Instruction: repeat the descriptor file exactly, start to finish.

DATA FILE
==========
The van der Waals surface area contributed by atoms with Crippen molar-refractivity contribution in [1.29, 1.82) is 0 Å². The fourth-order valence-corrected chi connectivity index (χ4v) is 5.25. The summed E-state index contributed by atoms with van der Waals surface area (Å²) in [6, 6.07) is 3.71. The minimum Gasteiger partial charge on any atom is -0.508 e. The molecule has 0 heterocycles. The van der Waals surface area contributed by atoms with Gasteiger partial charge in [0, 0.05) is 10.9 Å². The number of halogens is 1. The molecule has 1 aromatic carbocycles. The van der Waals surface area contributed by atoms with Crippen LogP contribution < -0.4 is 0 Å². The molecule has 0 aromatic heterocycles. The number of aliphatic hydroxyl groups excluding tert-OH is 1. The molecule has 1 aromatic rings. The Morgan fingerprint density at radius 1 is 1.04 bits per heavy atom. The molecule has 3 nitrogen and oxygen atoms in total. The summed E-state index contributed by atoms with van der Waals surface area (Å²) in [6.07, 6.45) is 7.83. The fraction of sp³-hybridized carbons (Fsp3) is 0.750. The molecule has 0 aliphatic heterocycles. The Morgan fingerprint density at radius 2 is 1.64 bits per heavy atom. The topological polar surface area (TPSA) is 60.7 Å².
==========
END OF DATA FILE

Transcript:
The van der Waals surface area contributed by atoms with Crippen molar-refractivity contribution in [1.29, 1.82) is 0 Å². The fourth-order valence-corrected chi connectivity index (χ4v) is 5.25. The summed E-state index contributed by atoms with van der Waals surface area (Å²) in [6, 6.07) is 3.71. The minimum Gasteiger partial charge on any atom is -0.508 e. The molecule has 0 heterocycles. The van der Waals surface area contributed by atoms with Gasteiger partial charge in [0, 0.05) is 10.9 Å². The number of halogens is 1. The molecule has 1 aromatic carbocycles. The van der Waals surface area contributed by atoms with Crippen LogP contribution < -0.4 is 0 Å². The molecule has 0 aromatic heterocycles. The number of aliphatic hydroxyl groups excluding tert-OH is 1. The molecule has 1 aromatic rings. The Morgan fingerprint density at radius 1 is 1.04 bits per heavy atom. The molecule has 3 nitrogen and oxygen atoms in total. The summed E-state index contributed by atoms with van der Waals surface area (Å²) in [6.07, 6.45) is 7.83. The fraction of sp³-hybridized carbons (Fsp3) is 0.750. The molecule has 0 aliphatic heterocycles. The Morgan fingerprint density at radius 2 is 1.64 bits per heavy atom. The topological polar surface area (TPSA) is 60.7 Å².